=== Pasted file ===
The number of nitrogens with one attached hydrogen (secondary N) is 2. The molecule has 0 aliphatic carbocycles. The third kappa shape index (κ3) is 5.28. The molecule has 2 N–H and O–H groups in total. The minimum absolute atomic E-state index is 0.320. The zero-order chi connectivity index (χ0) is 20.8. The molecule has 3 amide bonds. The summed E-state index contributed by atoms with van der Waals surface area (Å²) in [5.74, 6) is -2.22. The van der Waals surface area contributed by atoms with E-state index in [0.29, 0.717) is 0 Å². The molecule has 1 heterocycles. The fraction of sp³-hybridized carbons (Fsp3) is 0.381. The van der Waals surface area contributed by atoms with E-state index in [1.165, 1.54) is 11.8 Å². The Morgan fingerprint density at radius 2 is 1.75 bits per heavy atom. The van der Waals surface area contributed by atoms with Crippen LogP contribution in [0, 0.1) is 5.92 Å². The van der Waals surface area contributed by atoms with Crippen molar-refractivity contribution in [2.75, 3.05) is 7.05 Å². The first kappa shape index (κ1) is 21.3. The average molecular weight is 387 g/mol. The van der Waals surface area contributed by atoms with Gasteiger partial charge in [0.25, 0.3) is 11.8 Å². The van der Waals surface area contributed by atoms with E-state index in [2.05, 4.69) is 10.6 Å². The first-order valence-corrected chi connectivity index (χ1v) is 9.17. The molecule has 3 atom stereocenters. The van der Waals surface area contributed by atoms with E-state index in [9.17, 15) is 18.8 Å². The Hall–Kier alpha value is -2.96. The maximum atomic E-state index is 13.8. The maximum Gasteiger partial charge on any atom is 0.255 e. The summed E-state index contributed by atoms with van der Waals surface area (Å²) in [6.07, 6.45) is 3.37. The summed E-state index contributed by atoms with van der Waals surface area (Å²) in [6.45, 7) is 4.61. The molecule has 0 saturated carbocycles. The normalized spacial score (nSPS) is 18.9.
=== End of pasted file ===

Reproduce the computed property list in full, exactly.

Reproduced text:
The number of nitrogens with one attached hydrogen (secondary N) is 2. The molecule has 0 aliphatic carbocycles. The third kappa shape index (κ3) is 5.28. The molecule has 2 N–H and O–H groups in total. The minimum absolute atomic E-state index is 0.320. The zero-order chi connectivity index (χ0) is 20.8. The molecule has 3 amide bonds. The summed E-state index contributed by atoms with van der Waals surface area (Å²) in [5.74, 6) is -2.22. The van der Waals surface area contributed by atoms with E-state index in [0.29, 0.717) is 0 Å². The molecule has 1 heterocycles. The fraction of sp³-hybridized carbons (Fsp3) is 0.381. The van der Waals surface area contributed by atoms with E-state index in [1.165, 1.54) is 11.8 Å². The Morgan fingerprint density at radius 2 is 1.75 bits per heavy atom. The van der Waals surface area contributed by atoms with Crippen LogP contribution in [0, 0.1) is 5.92 Å². The van der Waals surface area contributed by atoms with Crippen molar-refractivity contribution in [2.75, 3.05) is 7.05 Å². The first kappa shape index (κ1) is 21.3. The average molecular weight is 387 g/mol. The van der Waals surface area contributed by atoms with Gasteiger partial charge in [0.25, 0.3) is 11.8 Å². The van der Waals surface area contributed by atoms with E-state index in [2.05, 4.69) is 10.6 Å². The first-order valence-corrected chi connectivity index (χ1v) is 9.17. The molecule has 3 atom stereocenters. The van der Waals surface area contributed by atoms with E-state index in [9.17, 15) is 18.8 Å². The Hall–Kier alpha value is -2.96. The maximum atomic E-state index is 13.8. The maximum Gasteiger partial charge on any atom is 0.255 e. The summed E-state index contributed by atoms with van der Waals surface area (Å²) in [6.07, 6.45) is 3.37. The summed E-state index contributed by atoms with van der Waals surface area (Å²) in [6.45, 7) is 4.61. The molecule has 0 saturated carbocycles. The normalized spacial score (nSPS) is 18.9.